Tar Syndrome Causes, Information, Symptoms, Adsent Radious: TAR syndrome ( T hrombocytopenia – A bsent R adius syndrome, TAR syndrome) is a rare hereditary disease with an autosomal recessive mode of inheritance. The frequency of the disease does not exceed 1 in 100,000 newborns.
The clinical picture is characterized by thrombocytopenia and bilateral absence of radial bones. The absence of radial bones is accompanied by the presence of a thumb, which distinguishes TAR syndrome from other syndromes accompanied by radial anomalies (Holt-Orama syndrome (MIM 142900), Roberts syndrome (MIM268300), and Fanconi anemia (MIM 227650)).
Other skeletal abnormalities associated with TAR syndrome are shortening and, less commonly, aplasia of the ulna and / or humerus bones. The lower limbs are often affected, but, as a rule, to a lesser extent than the upper. Frequent signs are also dislocation of the hip and knee subluxation. Extraskeletal manifestations include cardiac abnormalities, such as Fallot’s tetrad and interatrial septal defects, as well as abnormalities of the urogenital system.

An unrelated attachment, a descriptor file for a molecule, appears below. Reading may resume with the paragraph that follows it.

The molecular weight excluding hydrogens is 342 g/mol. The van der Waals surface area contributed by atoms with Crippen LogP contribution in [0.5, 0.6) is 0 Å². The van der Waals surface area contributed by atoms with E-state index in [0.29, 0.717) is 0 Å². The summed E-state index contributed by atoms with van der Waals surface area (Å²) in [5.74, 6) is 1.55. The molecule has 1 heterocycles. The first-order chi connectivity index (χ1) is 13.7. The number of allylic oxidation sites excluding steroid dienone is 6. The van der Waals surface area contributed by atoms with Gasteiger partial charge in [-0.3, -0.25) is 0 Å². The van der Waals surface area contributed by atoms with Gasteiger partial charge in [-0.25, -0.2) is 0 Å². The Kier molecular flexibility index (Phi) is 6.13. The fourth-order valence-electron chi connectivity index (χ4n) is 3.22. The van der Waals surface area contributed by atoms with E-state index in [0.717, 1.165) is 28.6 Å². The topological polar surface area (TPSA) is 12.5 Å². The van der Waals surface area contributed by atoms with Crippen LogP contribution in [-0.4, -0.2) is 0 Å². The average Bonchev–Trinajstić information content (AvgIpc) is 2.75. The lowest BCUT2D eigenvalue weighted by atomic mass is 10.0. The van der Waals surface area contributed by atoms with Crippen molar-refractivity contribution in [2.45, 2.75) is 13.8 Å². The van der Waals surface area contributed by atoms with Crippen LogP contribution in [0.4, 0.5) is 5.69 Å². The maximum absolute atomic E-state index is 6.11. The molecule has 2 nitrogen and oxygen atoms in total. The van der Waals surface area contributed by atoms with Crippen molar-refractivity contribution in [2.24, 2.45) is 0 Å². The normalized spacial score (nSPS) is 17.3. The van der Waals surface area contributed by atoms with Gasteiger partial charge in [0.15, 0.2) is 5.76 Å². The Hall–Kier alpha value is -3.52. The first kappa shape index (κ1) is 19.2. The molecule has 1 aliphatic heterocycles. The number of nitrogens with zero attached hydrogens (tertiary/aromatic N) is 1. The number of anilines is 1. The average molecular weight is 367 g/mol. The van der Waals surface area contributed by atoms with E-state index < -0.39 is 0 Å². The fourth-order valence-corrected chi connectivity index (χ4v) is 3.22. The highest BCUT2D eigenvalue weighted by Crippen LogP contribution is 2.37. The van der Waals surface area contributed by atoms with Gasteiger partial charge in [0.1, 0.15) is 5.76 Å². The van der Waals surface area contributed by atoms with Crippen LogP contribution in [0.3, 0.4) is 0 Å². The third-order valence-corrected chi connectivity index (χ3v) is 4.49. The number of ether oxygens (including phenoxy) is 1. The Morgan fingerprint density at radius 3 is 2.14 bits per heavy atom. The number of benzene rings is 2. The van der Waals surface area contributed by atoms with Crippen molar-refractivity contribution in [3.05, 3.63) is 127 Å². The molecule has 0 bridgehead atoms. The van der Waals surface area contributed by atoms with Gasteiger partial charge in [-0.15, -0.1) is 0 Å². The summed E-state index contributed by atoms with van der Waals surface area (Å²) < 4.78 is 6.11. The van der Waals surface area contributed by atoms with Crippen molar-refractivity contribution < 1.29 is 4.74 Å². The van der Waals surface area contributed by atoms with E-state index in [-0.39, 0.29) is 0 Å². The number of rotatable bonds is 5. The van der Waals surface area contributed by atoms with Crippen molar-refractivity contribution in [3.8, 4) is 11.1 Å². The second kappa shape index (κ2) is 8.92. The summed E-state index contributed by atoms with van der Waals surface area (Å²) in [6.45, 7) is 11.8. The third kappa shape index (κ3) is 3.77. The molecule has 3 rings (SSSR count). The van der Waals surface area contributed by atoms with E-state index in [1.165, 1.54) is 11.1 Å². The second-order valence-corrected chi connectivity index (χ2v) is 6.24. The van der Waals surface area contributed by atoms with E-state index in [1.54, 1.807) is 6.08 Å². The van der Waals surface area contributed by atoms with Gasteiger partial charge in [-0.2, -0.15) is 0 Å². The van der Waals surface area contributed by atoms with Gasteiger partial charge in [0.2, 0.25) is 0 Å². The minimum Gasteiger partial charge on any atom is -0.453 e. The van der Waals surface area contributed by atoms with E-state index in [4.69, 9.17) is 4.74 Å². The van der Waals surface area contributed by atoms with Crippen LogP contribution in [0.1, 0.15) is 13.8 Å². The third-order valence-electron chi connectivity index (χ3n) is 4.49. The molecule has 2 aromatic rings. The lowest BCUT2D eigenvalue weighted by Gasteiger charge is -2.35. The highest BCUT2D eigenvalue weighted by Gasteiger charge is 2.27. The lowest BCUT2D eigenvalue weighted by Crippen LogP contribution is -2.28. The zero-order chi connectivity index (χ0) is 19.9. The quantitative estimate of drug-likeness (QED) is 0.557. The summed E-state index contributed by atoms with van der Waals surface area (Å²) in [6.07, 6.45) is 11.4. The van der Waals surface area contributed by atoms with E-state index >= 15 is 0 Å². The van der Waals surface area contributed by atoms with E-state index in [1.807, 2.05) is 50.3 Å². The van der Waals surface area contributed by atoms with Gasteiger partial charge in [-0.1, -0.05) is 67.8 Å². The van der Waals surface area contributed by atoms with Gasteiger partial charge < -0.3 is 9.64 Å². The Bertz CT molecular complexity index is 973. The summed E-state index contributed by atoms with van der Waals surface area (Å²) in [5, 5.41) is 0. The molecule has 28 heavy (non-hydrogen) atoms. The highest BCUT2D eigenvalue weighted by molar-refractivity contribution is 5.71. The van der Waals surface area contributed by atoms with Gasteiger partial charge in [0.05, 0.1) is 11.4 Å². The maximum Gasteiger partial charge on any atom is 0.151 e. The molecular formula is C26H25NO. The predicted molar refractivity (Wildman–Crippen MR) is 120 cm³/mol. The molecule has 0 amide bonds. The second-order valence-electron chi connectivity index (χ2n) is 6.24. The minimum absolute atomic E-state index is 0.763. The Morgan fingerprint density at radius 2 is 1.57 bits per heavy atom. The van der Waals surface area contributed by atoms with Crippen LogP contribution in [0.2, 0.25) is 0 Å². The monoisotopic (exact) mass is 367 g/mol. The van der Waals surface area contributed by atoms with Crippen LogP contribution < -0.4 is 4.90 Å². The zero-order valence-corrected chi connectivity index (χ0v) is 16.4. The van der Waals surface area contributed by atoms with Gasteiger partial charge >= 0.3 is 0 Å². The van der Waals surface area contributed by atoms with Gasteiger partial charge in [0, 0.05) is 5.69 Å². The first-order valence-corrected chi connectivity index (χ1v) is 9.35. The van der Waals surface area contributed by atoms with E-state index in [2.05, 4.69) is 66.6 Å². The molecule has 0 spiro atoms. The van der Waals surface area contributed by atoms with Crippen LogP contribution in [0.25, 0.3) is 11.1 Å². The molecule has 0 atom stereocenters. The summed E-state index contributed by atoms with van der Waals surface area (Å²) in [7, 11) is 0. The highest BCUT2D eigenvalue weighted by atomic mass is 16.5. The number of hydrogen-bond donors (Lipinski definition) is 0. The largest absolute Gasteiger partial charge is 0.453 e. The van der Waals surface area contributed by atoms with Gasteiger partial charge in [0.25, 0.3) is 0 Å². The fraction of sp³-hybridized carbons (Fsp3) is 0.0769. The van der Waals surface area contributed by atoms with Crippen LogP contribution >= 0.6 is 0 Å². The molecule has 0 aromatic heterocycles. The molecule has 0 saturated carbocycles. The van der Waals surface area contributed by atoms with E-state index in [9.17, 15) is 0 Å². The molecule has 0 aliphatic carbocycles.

All children with TAR syndrome are born with low platelet count, which leads to hemorrhages in the skin and mucous membranes. The most common are nosebleeds and bleeding in the mouth. Bruises, blood in the feces and hematemesis are frequent symptoms. In rare cases, low platelet count can cause brain hemorrhage. In the first year of life, about 90% of all children with TAR syndrome suffer from minor bleeding in the skin or in the gastrointestinal tract, but sometimes more severe bleeding occurs. In the first year of the child, the number of platelets may periodically increase or decrease, but at the age of 14-15 months the condition of the children usually stabilizes. Platelet count is often normal when a child gets older, although there is a high risk of bleeding.
In most cases, TAR syndrome is caused by a deletion of 200 kb. in the region 1q21.1, exciting the RBM8A gene on one chromosome and rare SNPs in the 5 ‘untranslated region of this gene on another chromosome. In 75% of cases, the deletion is inherited from the parents, in 25% – de novo occurs.
The RBM8A gene is located on the long arm of chromosome 1 in the q21.1 region, consists of 3847 bp. and encodes RNA binding protein 8A (RBM8A, Y14). The RBM8A protein plays an important role during splicing and post-translational modification of mRNA.